Goodman recounted the raids in his book Of Rats and Men: “He ran into his house […] and there was plenty in the home the FBI would have been interested in, but Tony held them at bay. He held 16 FBI agents at bay all by himself while things were happening in the house to make sure they came up with zip.”

He didn’t totally succeed at that. Agents seized communications equipment, a handgun, handcuffs, stock certificates, confidential police intelligence reports, $6,000 in cash, and a private investigator’s report on Frank “Lefty” Rosenthal, portrayed by Robert DeNiro in Casino. A judge, however, later ruled all of it inadmissible in court since these raids were beyond the scope of what was authorized by the warrants.

Mentoring Sam Giancana’s grandnephew

During much of this period, Tony was mentoring a young man by the name of Nicholas Celozzi. Celozzi was also from Chicago and is the grandnephew of Sam Giancana, another infamous Chicago Outfit boss. Celozzi thought of Spilotro as his second father.

“I didn’t have the best relationship with my father and he and I argued, and Tony filled that void for me,” Celozzi told Deadline. “It was like a Bermuda triangle. The more my father and I argued, the closer I relied on Tony. My father cut me off, I didn’t have a dime, where was I supposed to go? He is the one who went to Tony to ask him to help me. He didn’t like me going to Vegas all the time, but what was I going to do?”

Celozzi knows it’s difficult for people to understand the two sides of Spilotro. “Though Tony and I had a father-son relationship, I was playing checkers while he was playing chess. He was always many moves ahead of me. At some point, he brought me further in. People say he was a sociopath and I understand that and I do believe it and I’m not pretending that he wasn’t, but I also saw a different side to him so when he died, it was very rough for me.”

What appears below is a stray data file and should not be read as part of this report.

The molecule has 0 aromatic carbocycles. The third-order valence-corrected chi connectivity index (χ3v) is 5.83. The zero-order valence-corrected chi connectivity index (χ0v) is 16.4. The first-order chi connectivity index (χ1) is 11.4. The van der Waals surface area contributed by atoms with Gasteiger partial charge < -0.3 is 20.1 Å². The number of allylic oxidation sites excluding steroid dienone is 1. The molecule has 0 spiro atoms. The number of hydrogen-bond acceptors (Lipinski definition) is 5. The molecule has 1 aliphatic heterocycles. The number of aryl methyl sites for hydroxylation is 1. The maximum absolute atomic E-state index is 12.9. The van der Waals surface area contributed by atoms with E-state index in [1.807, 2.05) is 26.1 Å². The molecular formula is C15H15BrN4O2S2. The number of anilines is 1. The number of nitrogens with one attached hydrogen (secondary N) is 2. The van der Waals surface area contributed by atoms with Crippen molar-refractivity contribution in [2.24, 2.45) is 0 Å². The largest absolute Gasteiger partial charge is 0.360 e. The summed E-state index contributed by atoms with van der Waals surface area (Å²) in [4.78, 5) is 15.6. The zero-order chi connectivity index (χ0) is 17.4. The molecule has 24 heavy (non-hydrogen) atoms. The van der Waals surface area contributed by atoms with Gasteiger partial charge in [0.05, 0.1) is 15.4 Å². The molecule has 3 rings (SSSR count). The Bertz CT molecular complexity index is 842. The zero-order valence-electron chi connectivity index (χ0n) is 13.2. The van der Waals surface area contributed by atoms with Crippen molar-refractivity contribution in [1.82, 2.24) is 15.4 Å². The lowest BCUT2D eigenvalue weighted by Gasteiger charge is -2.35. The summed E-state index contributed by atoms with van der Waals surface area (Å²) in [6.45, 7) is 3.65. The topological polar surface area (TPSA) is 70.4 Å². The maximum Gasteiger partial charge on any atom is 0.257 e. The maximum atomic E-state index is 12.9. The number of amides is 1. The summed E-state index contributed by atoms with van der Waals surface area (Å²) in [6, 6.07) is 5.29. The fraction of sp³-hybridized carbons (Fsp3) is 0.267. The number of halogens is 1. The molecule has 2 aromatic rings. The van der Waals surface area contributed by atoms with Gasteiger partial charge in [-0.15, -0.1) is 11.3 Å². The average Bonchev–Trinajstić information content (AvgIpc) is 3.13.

Making it in Hollywood

Spilotro helped Celozzi get a break in Hollywood. He managed to get him cast as an actor in The A-Team, Hunter, Magnum P.I. and Pretty Smart – Tony’s brother Michael also had several small parts in shows like The Duke and Magnum P.I.

Though a successful acting career never got off the ground, Celozzi kept himself busy in Hollywood. He has several credits as a writer and producer in projects such as the documentary Momo: The Sam Giancana Story, The Lost Angel, Nightmare Boulevard, Shattered, Kickboxer: Retaliation and Kickboxer: Vengeance.

He also founded Monaco Films and is currently working on telling his and Anthony Spilotro’s story on the silver screen in The Legitimate Wiseguy, described by Celozzi as a contemporary Bronx Tale. It details his relationships with his mob uncle, his father, and mentor Spilotro while he tries to make it big in Tinseltown.

Light in dark corners

It’s been over 30 years since Tony Spilotro walked the streets of Chicago and Las Vegas, but he still manages to get his name in the papers. The public continues to be fascinated by his dark side and writers and moviemakers continue to shine their brightest lights in the darkest corners of Spilotro’s life of crime.

The attention from the public and law enforcement was one of the reasons Spilotro’s bosses in the mob decided his career had come to an end and ordered his execution. Tony and brother Michael were beaten to death in a basement by a crew of Chicago Outfit mobsters. Mafia leader James Marcello was found guilty of the double homicide in 2007, over two decades after it occurred.

When it comes to Anthony Spilotro, there’s always more stories to tell though. Perhaps now the time has come to delve into the softer side of the feared mob enforcer.